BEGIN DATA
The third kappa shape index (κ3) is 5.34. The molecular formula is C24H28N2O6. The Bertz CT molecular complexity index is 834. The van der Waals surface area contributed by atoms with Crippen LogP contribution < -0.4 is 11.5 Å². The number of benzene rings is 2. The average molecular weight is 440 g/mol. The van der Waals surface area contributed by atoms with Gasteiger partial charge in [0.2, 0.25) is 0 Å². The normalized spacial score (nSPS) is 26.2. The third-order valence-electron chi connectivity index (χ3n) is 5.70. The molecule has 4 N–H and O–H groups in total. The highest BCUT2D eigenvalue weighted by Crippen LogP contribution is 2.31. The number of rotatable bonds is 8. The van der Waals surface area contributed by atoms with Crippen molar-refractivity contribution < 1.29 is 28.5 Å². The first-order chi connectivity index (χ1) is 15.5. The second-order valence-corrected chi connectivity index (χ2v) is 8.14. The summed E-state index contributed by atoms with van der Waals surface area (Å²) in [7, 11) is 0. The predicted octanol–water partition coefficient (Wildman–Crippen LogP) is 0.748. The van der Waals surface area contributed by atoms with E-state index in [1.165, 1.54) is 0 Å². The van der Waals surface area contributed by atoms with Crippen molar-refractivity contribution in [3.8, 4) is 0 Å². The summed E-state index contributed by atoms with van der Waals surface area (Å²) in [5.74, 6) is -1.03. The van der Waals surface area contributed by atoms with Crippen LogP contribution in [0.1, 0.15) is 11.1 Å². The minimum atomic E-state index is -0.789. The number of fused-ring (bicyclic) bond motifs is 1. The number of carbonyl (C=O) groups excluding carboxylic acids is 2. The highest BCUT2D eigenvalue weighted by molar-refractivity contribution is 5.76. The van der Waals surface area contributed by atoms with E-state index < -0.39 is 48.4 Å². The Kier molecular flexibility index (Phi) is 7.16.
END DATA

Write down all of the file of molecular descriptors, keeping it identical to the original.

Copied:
The third kappa shape index (κ3) is 5.34. The molecular formula is C24H28N2O6. The Bertz CT molecular complexity index is 834. The van der Waals surface area contributed by atoms with Crippen LogP contribution < -0.4 is 11.5 Å². The number of benzene rings is 2. The average molecular weight is 440 g/mol. The van der Waals surface area contributed by atoms with Gasteiger partial charge in [0.2, 0.25) is 0 Å². The normalized spacial score (nSPS) is 26.2. The third-order valence-electron chi connectivity index (χ3n) is 5.70. The molecule has 4 N–H and O–H groups in total. The highest BCUT2D eigenvalue weighted by Crippen LogP contribution is 2.31. The number of rotatable bonds is 8. The van der Waals surface area contributed by atoms with Crippen molar-refractivity contribution < 1.29 is 28.5 Å². The first-order chi connectivity index (χ1) is 15.5. The second-order valence-corrected chi connectivity index (χ2v) is 8.14. The summed E-state index contributed by atoms with van der Waals surface area (Å²) in [7, 11) is 0. The predicted octanol–water partition coefficient (Wildman–Crippen LogP) is 0.748. The van der Waals surface area contributed by atoms with E-state index in [1.165, 1.54) is 0 Å². The van der Waals surface area contributed by atoms with Crippen molar-refractivity contribution in [3.8, 4) is 0 Å². The summed E-state index contributed by atoms with van der Waals surface area (Å²) in [5.74, 6) is -1.03. The van der Waals surface area contributed by atoms with Crippen LogP contribution in [0.1, 0.15) is 11.1 Å². The minimum atomic E-state index is -0.789. The number of fused-ring (bicyclic) bond motifs is 1. The number of carbonyl (C=O) groups excluding carboxylic acids is 2. The highest BCUT2D eigenvalue weighted by molar-refractivity contribution is 5.76. The van der Waals surface area contributed by atoms with E-state index < -0.39 is 48.4 Å². The Kier molecular flexibility index (Phi) is 7.16.